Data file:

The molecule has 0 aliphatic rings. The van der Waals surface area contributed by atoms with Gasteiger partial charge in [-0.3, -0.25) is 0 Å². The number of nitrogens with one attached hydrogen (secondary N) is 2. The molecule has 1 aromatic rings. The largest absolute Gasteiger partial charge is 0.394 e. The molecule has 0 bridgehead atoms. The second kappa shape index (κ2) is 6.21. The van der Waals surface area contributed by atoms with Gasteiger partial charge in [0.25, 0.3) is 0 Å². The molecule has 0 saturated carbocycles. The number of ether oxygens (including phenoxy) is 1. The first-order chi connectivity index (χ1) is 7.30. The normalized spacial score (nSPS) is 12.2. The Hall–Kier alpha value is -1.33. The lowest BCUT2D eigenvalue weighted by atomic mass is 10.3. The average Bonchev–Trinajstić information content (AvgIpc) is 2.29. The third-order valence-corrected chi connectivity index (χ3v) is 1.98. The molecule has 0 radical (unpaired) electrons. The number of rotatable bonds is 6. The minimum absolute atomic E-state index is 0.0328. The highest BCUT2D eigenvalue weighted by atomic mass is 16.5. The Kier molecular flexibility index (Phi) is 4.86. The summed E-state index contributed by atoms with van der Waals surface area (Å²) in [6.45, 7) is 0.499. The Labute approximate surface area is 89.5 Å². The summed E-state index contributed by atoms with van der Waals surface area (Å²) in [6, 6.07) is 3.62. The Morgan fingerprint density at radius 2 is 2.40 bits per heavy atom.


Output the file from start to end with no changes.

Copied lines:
The molecule has 0 aliphatic rings. The van der Waals surface area contributed by atoms with Gasteiger partial charge in [-0.3, -0.25) is 0 Å². The number of nitrogens with one attached hydrogen (secondary N) is 2. The molecule has 1 aromatic rings. The largest absolute Gasteiger partial charge is 0.394 e. The molecule has 0 bridgehead atoms. The second kappa shape index (κ2) is 6.21. The van der Waals surface area contributed by atoms with Gasteiger partial charge in [0.25, 0.3) is 0 Å². The molecule has 0 saturated carbocycles. The number of ether oxygens (including phenoxy) is 1. The first-order chi connectivity index (χ1) is 7.30. The normalized spacial score (nSPS) is 12.2. The Hall–Kier alpha value is -1.33. The lowest BCUT2D eigenvalue weighted by atomic mass is 10.3. The average Bonchev–Trinajstić information content (AvgIpc) is 2.29. The third-order valence-corrected chi connectivity index (χ3v) is 1.98. The molecule has 0 radical (unpaired) electrons. The number of rotatable bonds is 6. The minimum absolute atomic E-state index is 0.0328. The highest BCUT2D eigenvalue weighted by atomic mass is 16.5. The Kier molecular flexibility index (Phi) is 4.86. The summed E-state index contributed by atoms with van der Waals surface area (Å²) in [6.45, 7) is 0.499. The Labute approximate surface area is 89.5 Å². The summed E-state index contributed by atoms with van der Waals surface area (Å²) in [6, 6.07) is 3.62. The Morgan fingerprint density at radius 2 is 2.40 bits per heavy atom.